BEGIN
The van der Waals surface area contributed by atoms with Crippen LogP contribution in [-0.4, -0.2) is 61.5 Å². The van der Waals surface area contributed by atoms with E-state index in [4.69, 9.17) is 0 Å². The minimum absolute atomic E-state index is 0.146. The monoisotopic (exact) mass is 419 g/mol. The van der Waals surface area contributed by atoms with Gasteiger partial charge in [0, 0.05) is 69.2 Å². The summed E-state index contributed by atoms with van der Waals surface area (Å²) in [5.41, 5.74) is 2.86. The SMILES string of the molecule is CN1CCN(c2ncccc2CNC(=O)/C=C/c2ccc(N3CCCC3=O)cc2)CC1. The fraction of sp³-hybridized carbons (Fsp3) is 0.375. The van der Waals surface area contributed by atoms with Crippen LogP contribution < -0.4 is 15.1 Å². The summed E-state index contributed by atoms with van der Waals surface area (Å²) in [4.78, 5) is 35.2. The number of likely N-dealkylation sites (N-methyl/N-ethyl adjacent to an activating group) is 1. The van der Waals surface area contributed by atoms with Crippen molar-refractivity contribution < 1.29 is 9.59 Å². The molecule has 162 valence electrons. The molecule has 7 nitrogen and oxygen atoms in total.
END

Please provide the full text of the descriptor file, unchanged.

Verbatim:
The van der Waals surface area contributed by atoms with Crippen LogP contribution in [-0.4, -0.2) is 61.5 Å². The van der Waals surface area contributed by atoms with E-state index in [4.69, 9.17) is 0 Å². The minimum absolute atomic E-state index is 0.146. The monoisotopic (exact) mass is 419 g/mol. The van der Waals surface area contributed by atoms with Gasteiger partial charge in [0, 0.05) is 69.2 Å². The summed E-state index contributed by atoms with van der Waals surface area (Å²) in [5.41, 5.74) is 2.86. The SMILES string of the molecule is CN1CCN(c2ncccc2CNC(=O)/C=C/c2ccc(N3CCCC3=O)cc2)CC1. The fraction of sp³-hybridized carbons (Fsp3) is 0.375. The van der Waals surface area contributed by atoms with Crippen LogP contribution < -0.4 is 15.1 Å². The summed E-state index contributed by atoms with van der Waals surface area (Å²) in [4.78, 5) is 35.2. The number of likely N-dealkylation sites (N-methyl/N-ethyl adjacent to an activating group) is 1. The van der Waals surface area contributed by atoms with Crippen molar-refractivity contribution < 1.29 is 9.59 Å². The molecule has 162 valence electrons. The molecule has 7 nitrogen and oxygen atoms in total.